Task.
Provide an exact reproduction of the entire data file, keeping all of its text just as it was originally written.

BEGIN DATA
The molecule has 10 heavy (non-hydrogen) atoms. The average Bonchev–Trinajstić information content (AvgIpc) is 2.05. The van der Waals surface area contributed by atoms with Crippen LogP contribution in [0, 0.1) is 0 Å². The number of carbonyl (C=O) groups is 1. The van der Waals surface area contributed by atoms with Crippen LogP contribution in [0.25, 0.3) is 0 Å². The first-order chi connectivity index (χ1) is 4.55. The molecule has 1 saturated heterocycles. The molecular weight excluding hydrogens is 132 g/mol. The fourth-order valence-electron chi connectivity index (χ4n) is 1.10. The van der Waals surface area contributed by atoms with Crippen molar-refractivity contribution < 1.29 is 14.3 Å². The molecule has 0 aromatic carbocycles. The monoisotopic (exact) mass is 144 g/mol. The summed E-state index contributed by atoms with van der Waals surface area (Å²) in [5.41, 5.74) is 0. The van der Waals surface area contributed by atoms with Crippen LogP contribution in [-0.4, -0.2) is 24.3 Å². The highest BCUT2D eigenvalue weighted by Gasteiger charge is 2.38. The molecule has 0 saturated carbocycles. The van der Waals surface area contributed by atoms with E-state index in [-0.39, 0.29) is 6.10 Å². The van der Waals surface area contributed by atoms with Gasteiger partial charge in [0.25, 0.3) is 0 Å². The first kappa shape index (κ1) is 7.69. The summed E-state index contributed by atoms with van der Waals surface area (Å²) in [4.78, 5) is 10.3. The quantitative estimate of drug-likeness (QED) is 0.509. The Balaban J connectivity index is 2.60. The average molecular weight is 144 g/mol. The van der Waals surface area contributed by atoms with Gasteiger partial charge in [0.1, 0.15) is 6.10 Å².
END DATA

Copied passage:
The molecule has 10 heavy (non-hydrogen) atoms. The average Bonchev–Trinajstić information content (AvgIpc) is 2.05. The van der Waals surface area contributed by atoms with Crippen LogP contribution in [0, 0.1) is 0 Å². The number of carbonyl (C=O) groups is 1. The van der Waals surface area contributed by atoms with Crippen LogP contribution in [0.25, 0.3) is 0 Å². The first-order chi connectivity index (χ1) is 4.55. The molecule has 1 saturated heterocycles. The molecular weight excluding hydrogens is 132 g/mol. The fourth-order valence-electron chi connectivity index (χ4n) is 1.10. The van der Waals surface area contributed by atoms with Crippen molar-refractivity contribution < 1.29 is 14.3 Å². The molecule has 0 aromatic carbocycles. The monoisotopic (exact) mass is 144 g/mol. The summed E-state index contributed by atoms with van der Waals surface area (Å²) in [5.41, 5.74) is 0. The van der Waals surface area contributed by atoms with Crippen LogP contribution in [-0.4, -0.2) is 24.3 Å². The highest BCUT2D eigenvalue weighted by Gasteiger charge is 2.38. The molecule has 0 saturated carbocycles. The van der Waals surface area contributed by atoms with E-state index in [-0.39, 0.29) is 6.10 Å². The van der Waals surface area contributed by atoms with Gasteiger partial charge in [0.25, 0.3) is 0 Å². The first kappa shape index (κ1) is 7.69. The summed E-state index contributed by atoms with van der Waals surface area (Å²) in [4.78, 5) is 10.3. The quantitative estimate of drug-likeness (QED) is 0.509. The Balaban J connectivity index is 2.60. The average molecular weight is 144 g/mol. The van der Waals surface area contributed by atoms with Gasteiger partial charge in [0.1, 0.15) is 6.10 Å².